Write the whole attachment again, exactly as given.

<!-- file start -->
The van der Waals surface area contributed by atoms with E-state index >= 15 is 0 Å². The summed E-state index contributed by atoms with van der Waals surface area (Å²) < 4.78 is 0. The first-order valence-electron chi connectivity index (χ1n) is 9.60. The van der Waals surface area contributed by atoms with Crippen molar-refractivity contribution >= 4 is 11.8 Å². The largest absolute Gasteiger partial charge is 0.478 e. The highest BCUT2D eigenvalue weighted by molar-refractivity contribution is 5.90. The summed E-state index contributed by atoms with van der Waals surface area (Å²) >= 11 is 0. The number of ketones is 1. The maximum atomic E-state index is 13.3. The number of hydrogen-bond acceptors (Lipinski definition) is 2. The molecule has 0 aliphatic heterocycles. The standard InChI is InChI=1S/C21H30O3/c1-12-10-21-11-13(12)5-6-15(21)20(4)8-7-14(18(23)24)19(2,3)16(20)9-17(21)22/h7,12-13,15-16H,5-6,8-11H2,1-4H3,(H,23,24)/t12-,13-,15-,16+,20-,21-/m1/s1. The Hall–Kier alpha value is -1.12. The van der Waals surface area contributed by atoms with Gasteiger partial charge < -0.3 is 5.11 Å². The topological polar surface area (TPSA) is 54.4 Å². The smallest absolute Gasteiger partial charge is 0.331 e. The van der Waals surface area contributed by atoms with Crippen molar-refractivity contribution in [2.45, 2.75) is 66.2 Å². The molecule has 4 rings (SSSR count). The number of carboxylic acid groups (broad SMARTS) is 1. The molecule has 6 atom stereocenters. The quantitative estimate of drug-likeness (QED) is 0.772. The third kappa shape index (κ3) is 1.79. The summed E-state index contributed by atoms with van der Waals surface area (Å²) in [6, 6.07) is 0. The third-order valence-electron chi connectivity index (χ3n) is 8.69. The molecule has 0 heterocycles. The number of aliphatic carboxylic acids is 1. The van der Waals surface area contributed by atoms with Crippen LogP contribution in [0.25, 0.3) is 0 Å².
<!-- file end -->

The van der Waals surface area contributed by atoms with E-state index >= 15 is 0 Å². The summed E-state index contributed by atoms with van der Waals surface area (Å²) < 4.78 is 0. The first-order valence-electron chi connectivity index (χ1n) is 9.60. The van der Waals surface area contributed by atoms with Crippen molar-refractivity contribution >= 4 is 11.8 Å². The largest absolute Gasteiger partial charge is 0.478 e. The highest BCUT2D eigenvalue weighted by molar-refractivity contribution is 5.90. The summed E-state index contributed by atoms with van der Waals surface area (Å²) >= 11 is 0. The number of ketones is 1. The maximum atomic E-state index is 13.3. The number of hydrogen-bond acceptors (Lipinski definition) is 2. The molecule has 0 aliphatic heterocycles. The standard InChI is InChI=1S/C21H30O3/c1-12-10-21-11-13(12)5-6-15(21)20(4)8-7-14(18(23)24)19(2,3)16(20)9-17(21)22/h7,12-13,15-16H,5-6,8-11H2,1-4H3,(H,23,24)/t12-,13-,15-,16+,20-,21-/m1/s1. The Hall–Kier alpha value is -1.12. The van der Waals surface area contributed by atoms with Gasteiger partial charge < -0.3 is 5.11 Å². The topological polar surface area (TPSA) is 54.4 Å². The smallest absolute Gasteiger partial charge is 0.331 e. The van der Waals surface area contributed by atoms with Crippen molar-refractivity contribution in [2.45, 2.75) is 66.2 Å². The molecule has 4 rings (SSSR count). The number of carboxylic acid groups (broad SMARTS) is 1. The molecule has 6 atom stereocenters. The quantitative estimate of drug-likeness (QED) is 0.772. The third kappa shape index (κ3) is 1.79. The summed E-state index contributed by atoms with van der Waals surface area (Å²) in [6, 6.07) is 0. The third-order valence-electron chi connectivity index (χ3n) is 8.69. The molecule has 0 heterocycles. The number of aliphatic carboxylic acids is 1. The van der Waals surface area contributed by atoms with Crippen LogP contribution in [0.25, 0.3) is 0 Å².